Google’s ambitious plan to bring Google Bank Accounts to market is on hold. As part of its big relaunch last year, the Google Pay division promised to introduce “Plex,” a digital banking service from Google, according to a recent Wall Street Journal article.
However, following an unsuccessful year for Google Pay in which it had a failed app upgrade and staff departures, reports suggest that Google’s bank account plans are now kaput.
Google Pay initially launched a waitlist for Pogoplug in 2016, and the service was officially announced just over two years ago and heavily advertised on the Google Pay website and app, including a waitlist that users could sign up for.
The service would have been a “mobile-first” banking software with physical cards, lower costs and lots of spending visualization tools.
Given the privacy issues and how unsteady new Google products can be, I’d want to say something along the lines of: “I can’t fathom anyone wanting a Google Bank Account.” But according to reports from The Wall Street Journal , there were 400,000 people on the list.
Google was working with Citigroup, Stanford Federal Credit Union, and a few other financial institutions on the service, yet none of them were apparently aware of the plan to cancel Plex. The Wall Street Journal’s story concludes with a gloomy passage:
As late as this week, several banks were under the impression that the project would still move forward. On Monday, BM Technologies Inc. said its Plex accounts would arrive in late 2021 or 2022. “Google and BMTX are excited about this opportunity and are committed to this partnership,” the banking platform said in an email at the time.
According to sources, the decision to cancel was all due to the recent Google Pay upheaval.
According to Business Insider in August, “dozens of employees and executives have left” the Google Payments team in recent months, including at least seven leaders on the team with roles of a director or vice president.
Google Pay received a horrible overhaul in March when Google shut down the functioning, mature service that had been around since the inception of Google Wallet and replaced it with a new codebase that was originally created in India.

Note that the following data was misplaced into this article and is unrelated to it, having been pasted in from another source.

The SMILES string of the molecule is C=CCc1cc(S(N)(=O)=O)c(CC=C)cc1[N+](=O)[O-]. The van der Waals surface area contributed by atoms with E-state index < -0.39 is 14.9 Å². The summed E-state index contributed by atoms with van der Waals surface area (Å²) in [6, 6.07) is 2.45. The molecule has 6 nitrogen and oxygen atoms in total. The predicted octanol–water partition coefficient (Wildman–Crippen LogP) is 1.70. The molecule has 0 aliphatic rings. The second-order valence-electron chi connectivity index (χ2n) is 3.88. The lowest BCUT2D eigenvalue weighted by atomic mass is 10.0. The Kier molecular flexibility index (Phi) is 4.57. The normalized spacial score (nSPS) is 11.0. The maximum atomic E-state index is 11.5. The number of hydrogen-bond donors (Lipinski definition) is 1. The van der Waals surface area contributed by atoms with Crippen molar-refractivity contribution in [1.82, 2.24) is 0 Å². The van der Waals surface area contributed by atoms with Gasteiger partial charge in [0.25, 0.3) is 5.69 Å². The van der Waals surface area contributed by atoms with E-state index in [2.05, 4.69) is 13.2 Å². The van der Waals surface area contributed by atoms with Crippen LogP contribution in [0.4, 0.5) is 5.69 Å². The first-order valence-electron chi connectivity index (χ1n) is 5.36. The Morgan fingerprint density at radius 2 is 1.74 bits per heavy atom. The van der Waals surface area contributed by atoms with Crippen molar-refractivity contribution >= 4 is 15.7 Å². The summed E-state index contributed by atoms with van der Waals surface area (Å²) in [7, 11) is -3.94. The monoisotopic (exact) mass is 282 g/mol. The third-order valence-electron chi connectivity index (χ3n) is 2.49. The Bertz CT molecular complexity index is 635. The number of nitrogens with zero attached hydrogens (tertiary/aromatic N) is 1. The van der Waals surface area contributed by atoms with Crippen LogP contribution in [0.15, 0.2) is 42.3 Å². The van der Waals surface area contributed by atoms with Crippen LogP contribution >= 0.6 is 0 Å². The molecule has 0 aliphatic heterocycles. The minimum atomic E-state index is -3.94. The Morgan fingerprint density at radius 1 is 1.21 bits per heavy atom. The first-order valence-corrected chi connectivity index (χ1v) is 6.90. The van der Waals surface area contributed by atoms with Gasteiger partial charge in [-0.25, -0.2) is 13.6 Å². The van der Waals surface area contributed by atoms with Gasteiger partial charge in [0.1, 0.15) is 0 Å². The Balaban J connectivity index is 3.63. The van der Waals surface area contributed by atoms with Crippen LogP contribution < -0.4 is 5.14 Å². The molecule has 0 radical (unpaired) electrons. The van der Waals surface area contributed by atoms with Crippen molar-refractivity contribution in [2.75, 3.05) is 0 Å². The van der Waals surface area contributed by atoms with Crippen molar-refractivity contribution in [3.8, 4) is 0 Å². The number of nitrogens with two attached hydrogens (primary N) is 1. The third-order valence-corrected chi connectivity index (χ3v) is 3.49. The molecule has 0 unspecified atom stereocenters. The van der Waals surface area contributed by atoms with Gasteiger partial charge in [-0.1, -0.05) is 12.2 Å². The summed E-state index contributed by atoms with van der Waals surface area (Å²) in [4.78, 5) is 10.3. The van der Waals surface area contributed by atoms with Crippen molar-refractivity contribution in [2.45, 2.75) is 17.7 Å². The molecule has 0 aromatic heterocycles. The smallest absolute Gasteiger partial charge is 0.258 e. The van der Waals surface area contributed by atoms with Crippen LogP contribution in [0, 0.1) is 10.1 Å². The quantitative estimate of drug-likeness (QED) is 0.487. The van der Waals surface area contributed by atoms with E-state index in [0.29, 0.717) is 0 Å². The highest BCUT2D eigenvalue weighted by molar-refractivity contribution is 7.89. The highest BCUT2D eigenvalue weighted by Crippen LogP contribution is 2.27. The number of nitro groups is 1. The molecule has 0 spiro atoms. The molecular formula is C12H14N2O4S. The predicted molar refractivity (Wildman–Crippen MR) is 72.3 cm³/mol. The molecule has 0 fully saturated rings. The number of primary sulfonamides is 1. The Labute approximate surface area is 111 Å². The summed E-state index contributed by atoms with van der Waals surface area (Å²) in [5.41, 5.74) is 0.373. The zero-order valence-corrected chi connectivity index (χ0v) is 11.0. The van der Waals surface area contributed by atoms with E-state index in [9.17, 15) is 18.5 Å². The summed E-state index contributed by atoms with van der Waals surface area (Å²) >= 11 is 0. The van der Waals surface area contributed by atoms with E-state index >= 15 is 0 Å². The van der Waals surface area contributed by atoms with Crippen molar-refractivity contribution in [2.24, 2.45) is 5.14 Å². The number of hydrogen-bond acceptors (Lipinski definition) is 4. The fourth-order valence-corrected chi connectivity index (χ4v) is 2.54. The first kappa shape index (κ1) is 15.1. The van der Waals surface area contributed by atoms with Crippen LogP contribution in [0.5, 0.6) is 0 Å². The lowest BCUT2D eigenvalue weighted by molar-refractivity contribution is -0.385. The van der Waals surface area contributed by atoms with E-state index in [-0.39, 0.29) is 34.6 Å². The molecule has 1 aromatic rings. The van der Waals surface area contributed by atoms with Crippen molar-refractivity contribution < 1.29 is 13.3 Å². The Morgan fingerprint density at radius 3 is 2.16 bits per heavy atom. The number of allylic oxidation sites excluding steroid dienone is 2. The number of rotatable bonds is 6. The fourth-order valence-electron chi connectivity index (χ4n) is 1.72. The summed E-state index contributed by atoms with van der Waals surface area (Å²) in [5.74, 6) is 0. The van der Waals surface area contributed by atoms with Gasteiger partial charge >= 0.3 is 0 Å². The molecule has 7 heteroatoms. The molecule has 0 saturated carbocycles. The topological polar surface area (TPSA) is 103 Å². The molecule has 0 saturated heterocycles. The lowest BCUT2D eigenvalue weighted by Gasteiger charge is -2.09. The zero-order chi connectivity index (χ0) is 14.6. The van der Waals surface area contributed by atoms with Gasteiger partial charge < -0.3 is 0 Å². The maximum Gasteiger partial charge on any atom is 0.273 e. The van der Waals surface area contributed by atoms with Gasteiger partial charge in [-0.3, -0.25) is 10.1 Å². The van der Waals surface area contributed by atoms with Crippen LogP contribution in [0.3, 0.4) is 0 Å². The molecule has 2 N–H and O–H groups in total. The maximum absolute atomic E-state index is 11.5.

Google Pay (which was billed as the new, worldwide Google Pay) based on WhatsApp and utilized your phone number as your identity.
Because a SIM card is needed to authenticate identity, the Google Pay website functionality had to be disabled, numerous accounts were no longer supported, and people had to rebuild their contact lists in order to send money.
This all took place in March when the old Google Pay app was shut down in the United States. In April, just one month later, Google’s VP of Payments, Caesar Sengupta, left the firm.
Sengupta blew up the Google payment system and fled before the transition was complete—he abandoned his mission without ever achieving the new Google Pay’s functionality to match that of the old app.
Today, despite numerous updates, Google Pay is still worse than its predecessor. Some nations’ citizens are using the new Google Pay app; others continue to use the old version.
Following Sengupta’s departure, “dozens” of employees departed, according to the BI report. Google Pay wasn’t developing at the rate we wanted it to, one ex-worker claims in the BI article. Employees were getting frustrated with Google Pay because it wasn’t growing as fast as we wanted it to.
“Plex was completely [Vice President] Felix [Lin] and Caesar [Sengupta’s] brainchild,” one employee said, adding that both executives have left Google and that Plex’s most ardent supporters have departed, thus there is no surprise that the project is dead.
Google Pay is in an odd situation right now, and it’s unclear what the service’s future holds.
The new Google Pay was supposed to include Plex as a major feature. However, with Plex dead and the architects of this entire overhaul no longer at Google, the division has become a chaotic mess. Any reference to Plex was deleted from the Google Pay website on Friday.
Our work with our partners has made it extremely clear that there’s consumer demand for simple, seamless and secure digital payments for online and in-store transactions. We’re updating our approach to focus primarily on delivering digital enablement for banks and other financial services providers rather than us serving as the provider of these services.
We strongly believe that this is the best way for Google to help consumers gain better access to financial services and to help the financial services ecosystem connect more deeply with their customers in a digital environment